FILE PHOTO: A letter written by Queen Elizabeth I of England is inspected at Christies auctioneers in London prior to its sale on June 26, 2007. The Albin Schram Autograph Card Collection auction will be held in London in July. REUTERS / James Boardman
LONDON (Reuters) – Elizabeth I, one of England's most beloved monarchs, was revealed as the translator behind an English version of an old Tacitus text describing the high politics, betrayal and debauchery of the Roman elite.
A 16th century translation of the first book of the Annals of Tacitus – written in elegant italic hand on plain paper – proved to be Elizabeth's after an analysis of the handwriting, writing style, and type of paper used.
"Tacitus Annales' handwritten translation now preserved in the Lambeth Palace Library is the work of Elizabeth I," wrote John-Mark Philo in The Review of English Studies.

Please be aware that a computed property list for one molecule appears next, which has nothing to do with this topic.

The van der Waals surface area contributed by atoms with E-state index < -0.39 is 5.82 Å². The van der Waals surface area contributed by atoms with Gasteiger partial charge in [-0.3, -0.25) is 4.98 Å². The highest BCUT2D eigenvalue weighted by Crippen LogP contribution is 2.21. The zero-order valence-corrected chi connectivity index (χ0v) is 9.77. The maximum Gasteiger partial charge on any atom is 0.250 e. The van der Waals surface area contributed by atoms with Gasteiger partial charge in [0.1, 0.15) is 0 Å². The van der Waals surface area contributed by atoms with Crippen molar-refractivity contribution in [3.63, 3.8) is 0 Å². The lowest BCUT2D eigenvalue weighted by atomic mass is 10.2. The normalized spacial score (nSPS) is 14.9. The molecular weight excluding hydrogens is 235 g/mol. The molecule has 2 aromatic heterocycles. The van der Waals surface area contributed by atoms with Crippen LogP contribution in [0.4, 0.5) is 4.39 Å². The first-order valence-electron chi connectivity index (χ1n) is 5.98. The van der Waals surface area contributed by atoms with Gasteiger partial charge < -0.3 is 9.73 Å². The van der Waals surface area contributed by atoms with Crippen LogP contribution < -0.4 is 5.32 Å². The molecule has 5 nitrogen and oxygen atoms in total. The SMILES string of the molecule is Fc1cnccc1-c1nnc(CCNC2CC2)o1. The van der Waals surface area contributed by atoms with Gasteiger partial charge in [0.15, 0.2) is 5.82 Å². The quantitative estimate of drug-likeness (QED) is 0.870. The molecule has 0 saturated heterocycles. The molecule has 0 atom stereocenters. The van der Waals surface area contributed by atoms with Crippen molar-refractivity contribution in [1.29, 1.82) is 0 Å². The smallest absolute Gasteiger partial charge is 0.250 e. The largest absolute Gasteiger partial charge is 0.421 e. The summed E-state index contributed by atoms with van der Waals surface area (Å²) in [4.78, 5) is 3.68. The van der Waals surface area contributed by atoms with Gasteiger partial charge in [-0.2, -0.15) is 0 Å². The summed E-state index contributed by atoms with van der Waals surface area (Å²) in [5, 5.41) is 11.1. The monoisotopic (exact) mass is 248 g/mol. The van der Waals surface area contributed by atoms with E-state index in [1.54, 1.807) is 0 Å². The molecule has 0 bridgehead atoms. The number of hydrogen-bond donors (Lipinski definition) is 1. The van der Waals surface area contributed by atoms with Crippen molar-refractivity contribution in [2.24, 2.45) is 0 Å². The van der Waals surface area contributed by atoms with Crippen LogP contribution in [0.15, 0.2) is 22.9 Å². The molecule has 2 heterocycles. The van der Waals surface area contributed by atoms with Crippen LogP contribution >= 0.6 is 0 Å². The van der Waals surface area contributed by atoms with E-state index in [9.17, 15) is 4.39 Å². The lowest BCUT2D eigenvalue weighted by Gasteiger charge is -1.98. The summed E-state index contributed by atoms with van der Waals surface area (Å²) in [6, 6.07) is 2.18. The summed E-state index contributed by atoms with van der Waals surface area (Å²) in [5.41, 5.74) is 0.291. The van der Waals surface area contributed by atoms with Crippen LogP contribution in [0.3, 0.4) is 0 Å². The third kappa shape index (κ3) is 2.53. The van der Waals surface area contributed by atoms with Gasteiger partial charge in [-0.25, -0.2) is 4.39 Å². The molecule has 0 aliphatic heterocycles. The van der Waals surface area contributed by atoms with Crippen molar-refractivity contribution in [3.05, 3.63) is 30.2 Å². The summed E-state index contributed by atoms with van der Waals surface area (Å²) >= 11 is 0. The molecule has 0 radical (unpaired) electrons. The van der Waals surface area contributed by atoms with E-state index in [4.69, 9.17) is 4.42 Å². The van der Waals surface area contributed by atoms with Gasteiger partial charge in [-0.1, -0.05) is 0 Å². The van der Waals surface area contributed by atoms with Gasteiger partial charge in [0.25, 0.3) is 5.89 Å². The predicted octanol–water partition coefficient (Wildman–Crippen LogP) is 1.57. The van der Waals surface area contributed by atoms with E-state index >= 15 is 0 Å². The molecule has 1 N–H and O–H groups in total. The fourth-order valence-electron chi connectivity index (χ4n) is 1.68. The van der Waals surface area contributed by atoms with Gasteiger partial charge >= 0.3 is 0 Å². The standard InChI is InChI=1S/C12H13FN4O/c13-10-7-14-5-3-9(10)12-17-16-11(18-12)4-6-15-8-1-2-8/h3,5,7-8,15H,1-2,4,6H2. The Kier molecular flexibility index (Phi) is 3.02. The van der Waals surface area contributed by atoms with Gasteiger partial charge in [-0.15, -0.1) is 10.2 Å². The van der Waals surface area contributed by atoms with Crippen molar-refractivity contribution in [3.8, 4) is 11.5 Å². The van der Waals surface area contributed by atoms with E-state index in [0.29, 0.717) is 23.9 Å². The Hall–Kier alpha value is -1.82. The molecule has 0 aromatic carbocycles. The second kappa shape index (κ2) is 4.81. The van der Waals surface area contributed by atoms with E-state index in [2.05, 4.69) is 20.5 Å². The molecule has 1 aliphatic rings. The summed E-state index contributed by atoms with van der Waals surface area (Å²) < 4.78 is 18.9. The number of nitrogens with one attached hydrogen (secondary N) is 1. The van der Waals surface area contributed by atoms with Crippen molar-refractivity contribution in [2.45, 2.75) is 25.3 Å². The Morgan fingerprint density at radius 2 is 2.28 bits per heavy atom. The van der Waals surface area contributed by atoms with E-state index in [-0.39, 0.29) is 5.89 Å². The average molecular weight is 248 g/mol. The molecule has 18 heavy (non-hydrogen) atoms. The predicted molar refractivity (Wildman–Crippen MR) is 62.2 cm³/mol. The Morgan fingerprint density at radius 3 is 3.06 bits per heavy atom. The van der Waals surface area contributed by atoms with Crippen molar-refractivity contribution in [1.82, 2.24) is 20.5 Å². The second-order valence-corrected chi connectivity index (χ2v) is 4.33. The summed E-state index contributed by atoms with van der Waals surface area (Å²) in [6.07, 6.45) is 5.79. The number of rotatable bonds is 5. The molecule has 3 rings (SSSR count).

"Elizabeth goes out of her way to maintain Tacitus' prose density and celebrated brevity," Philo wrote. "It follows the contours of Latin syntax with remarkable commitment, even at the risk of obscuring the English meaning."
Tacitus, historian of the Roman Empire, casts Tiberius and Nero as tyrants and relates the debauchery and corruption of the rulers of the empire.
Elizabeth suffered a tumultuous childhood, including her mother's misfortune and death, and persecution under her half sister Mary I, before rising to the throne at age 25.
Elizabeth, known as "the Virgin Queen," who ruled from 1558 to 1603, saw a Spanish attempt to defeat England, although she never married or named a successor.
Report by Guy Faulconbridge, William Maclean Edition
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